Transcribed from A Standard History of Kansas and Kansans, written and compiled by William E. Connelley, Secretary of the Kansas State Historical Society, Topeka. [Revised ed.] Chicago: Lewis Publishing Co., 1919, c1918. 5 v. (xlviii, 2530 p., [155] leaves of plates): ill., maps (some fold.), ports.; 27 cm.


Abram S. Pearce

ABRAM S. PEARCE. A long life, prosperity, a good name—all these have been the worthy achievements of Abram S. Pearce of Beeler, Ness County. Mr. Pearce is a veteran of the Union army, has reached his eightieth milestone of life's journey, and for more than thirty years has been a resident of Western Kansas.

He was one of the earliest settlers in his section of Ness County. In 1885 he entered the homestead where he now lives, and has therefore spent thirty-three years in practically one spot. He came out to Kansas from Northwestern Missouri. Along in the early '70s he had gained some knowledge of the Kansas counties along the northern line of the state as a grazier of cattle, but was of the opinion that conditions were unfavorable for agriculture, and consequently had returned to Holt County, Missouri, where more favorable farming conditions prevailed.

Mr. Pearce is of Welsh ancestry. His grandfather, Thomas Pearce, came to the United States from Wales and settled in Maryland. William Pearce, father of Abram S., was born in Baltimore County, Maryland, and spent his life as a farmer. From Maryland he moved to Ohio, lived about four years in Butler County of that state, and about 1855 continued his journey westward to Holt County, Missouri. He was one of the pioneers there, and did his part as a good citizen and also in bringing into cultivation some of the rich and fertile lands of that county. William Pearce married Elizabeth Hartman who died at Monroe, Louisiana, at the home of a daughter. They were the parents of eight sons and one daughter: David, Nathan, Nicholas, Peter, Arthur, Abram S., Franklin, Isaac and Mary, who married Thomas H. Davis.

Abram S. Pearce was born in Baltimore County, Maryland, May 10, 1838, and lived there until he was fourteen years of age, when his family started westward. His youth was spent in a period when there were practically no public schools in any of the state, and in the communities where he lived his opportunities were even more limited. He grew up on a farm, and as a young man learned the trade of carpenter, which he followed until the Civil war.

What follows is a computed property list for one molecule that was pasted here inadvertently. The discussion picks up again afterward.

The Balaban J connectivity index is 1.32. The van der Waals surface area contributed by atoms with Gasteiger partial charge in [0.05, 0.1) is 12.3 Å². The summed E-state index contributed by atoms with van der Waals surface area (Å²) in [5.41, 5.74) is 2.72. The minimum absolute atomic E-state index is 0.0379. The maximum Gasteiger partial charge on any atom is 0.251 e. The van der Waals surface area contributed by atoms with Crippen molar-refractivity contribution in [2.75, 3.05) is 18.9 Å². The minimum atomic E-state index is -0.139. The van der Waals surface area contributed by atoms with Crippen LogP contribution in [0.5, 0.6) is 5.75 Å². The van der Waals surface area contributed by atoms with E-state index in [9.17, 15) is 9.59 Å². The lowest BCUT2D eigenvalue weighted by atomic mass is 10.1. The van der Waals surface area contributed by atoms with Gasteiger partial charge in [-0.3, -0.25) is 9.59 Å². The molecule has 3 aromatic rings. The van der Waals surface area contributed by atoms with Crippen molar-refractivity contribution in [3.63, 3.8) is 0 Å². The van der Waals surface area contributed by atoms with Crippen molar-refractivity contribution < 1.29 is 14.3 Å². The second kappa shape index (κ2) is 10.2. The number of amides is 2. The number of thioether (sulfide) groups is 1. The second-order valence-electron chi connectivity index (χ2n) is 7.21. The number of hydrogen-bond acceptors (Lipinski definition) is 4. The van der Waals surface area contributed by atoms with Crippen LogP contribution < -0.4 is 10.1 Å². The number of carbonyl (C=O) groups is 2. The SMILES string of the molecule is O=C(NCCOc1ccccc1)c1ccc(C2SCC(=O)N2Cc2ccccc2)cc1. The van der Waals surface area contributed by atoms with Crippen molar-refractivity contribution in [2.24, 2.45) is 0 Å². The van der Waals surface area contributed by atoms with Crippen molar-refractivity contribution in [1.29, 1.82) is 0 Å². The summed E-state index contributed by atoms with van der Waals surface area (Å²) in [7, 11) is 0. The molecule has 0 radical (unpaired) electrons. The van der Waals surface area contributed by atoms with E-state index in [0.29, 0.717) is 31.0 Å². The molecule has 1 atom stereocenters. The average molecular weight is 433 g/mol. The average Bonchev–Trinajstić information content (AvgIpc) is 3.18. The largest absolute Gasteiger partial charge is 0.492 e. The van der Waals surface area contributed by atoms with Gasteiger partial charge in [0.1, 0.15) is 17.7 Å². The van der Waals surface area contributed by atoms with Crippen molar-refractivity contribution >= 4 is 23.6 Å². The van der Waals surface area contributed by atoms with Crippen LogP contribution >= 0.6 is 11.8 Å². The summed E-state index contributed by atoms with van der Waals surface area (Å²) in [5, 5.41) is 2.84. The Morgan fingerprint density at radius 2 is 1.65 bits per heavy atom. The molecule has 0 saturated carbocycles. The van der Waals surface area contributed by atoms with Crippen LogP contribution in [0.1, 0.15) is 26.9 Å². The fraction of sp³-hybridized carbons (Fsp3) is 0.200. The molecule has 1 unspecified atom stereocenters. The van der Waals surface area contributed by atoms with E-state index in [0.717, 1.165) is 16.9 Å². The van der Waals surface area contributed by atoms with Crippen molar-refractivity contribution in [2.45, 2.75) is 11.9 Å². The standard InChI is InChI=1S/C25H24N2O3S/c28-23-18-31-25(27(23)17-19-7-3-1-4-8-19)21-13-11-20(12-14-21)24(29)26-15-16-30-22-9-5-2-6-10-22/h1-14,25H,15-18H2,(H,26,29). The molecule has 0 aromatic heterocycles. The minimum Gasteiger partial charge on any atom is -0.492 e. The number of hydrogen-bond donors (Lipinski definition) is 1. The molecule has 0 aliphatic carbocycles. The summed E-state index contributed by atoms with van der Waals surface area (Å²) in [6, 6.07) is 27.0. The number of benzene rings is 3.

Mr. Pearce was a member of an Illinois organization in the war. He enlisted in March, 1862, in Company H of the Second Illinois Light Artillery, Captain Steinbeck and Colonel Ransom. His enlistment was at McComb, Illinois. He joined his company at Columbus, Kentucky, and much of his service was under General Thomas. He participated in the second battle at Fort Donelson and also in a minor engagement at Riggins Hill. After that he was with his regiment in Kentucky and Tennessee, but was in no other pitched battle. At Clarksville, Tennessee, in 1864 he was mustered out, and had spent his three years without wounds or noteworthy adventures.

After the war he went back to Holt County, Missouri, and for two years taught school, and then began farming, his place being only a few miles from Oregon, the county seat. He became owner of a tract of land there, improved it, and it was his home until he removed to Kansas.

Accompanying him to Kansas in 1885 were his wife and nine children. Four of the children subsequently entered land here. The pioneer home of the Pearce family was a sod house with a single room. Another room was added later and still later a kitchen, but the "soddy" was not abandoned until after a lapse of twenty-eight years, when Mr. Pearce erected his present substantial farm home, which has all the comforts and conveniences and stands as a progressive improvement in that part of Ness County.